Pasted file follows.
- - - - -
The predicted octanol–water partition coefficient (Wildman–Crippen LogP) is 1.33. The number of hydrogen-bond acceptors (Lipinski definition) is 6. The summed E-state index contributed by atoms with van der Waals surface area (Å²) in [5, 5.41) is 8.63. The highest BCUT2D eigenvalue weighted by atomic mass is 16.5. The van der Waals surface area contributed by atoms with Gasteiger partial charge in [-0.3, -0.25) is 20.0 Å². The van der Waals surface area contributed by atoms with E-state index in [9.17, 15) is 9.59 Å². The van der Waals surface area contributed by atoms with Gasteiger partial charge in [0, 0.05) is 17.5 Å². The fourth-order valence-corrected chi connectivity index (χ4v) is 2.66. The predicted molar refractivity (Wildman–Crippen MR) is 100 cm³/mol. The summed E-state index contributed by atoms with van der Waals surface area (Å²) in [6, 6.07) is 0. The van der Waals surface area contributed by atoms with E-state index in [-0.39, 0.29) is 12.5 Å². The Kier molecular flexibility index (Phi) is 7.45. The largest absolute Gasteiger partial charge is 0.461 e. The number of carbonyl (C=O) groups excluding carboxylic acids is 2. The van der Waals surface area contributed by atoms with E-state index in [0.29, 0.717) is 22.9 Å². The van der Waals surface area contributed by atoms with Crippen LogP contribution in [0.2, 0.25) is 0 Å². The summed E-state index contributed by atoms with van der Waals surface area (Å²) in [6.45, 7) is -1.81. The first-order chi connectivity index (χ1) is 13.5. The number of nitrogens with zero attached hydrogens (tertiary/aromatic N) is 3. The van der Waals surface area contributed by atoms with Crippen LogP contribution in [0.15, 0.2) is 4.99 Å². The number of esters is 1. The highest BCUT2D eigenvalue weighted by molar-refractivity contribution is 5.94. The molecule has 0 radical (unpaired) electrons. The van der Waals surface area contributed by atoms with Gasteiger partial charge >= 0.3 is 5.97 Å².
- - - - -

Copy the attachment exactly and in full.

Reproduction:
The predicted octanol–water partition coefficient (Wildman–Crippen LogP) is 1.33. The number of hydrogen-bond acceptors (Lipinski definition) is 6. The summed E-state index contributed by atoms with van der Waals surface area (Å²) in [5, 5.41) is 8.63. The highest BCUT2D eigenvalue weighted by atomic mass is 16.5. The van der Waals surface area contributed by atoms with Gasteiger partial charge in [-0.3, -0.25) is 20.0 Å². The van der Waals surface area contributed by atoms with E-state index in [9.17, 15) is 9.59 Å². The van der Waals surface area contributed by atoms with Gasteiger partial charge in [0, 0.05) is 17.5 Å². The fourth-order valence-corrected chi connectivity index (χ4v) is 2.66. The predicted molar refractivity (Wildman–Crippen MR) is 100 cm³/mol. The summed E-state index contributed by atoms with van der Waals surface area (Å²) in [6, 6.07) is 0. The van der Waals surface area contributed by atoms with E-state index in [-0.39, 0.29) is 12.5 Å². The Kier molecular flexibility index (Phi) is 7.45. The largest absolute Gasteiger partial charge is 0.461 e. The number of carbonyl (C=O) groups excluding carboxylic acids is 2. The van der Waals surface area contributed by atoms with E-state index in [0.29, 0.717) is 22.9 Å². The van der Waals surface area contributed by atoms with Crippen LogP contribution in [0.2, 0.25) is 0 Å². The summed E-state index contributed by atoms with van der Waals surface area (Å²) in [6.45, 7) is -1.81. The first-order chi connectivity index (χ1) is 13.5. The number of nitrogens with zero attached hydrogens (tertiary/aromatic N) is 3. The van der Waals surface area contributed by atoms with Crippen LogP contribution in [0.15, 0.2) is 4.99 Å². The number of esters is 1. The highest BCUT2D eigenvalue weighted by molar-refractivity contribution is 5.94. The molecule has 0 radical (unpaired) electrons. The van der Waals surface area contributed by atoms with Gasteiger partial charge >= 0.3 is 5.97 Å².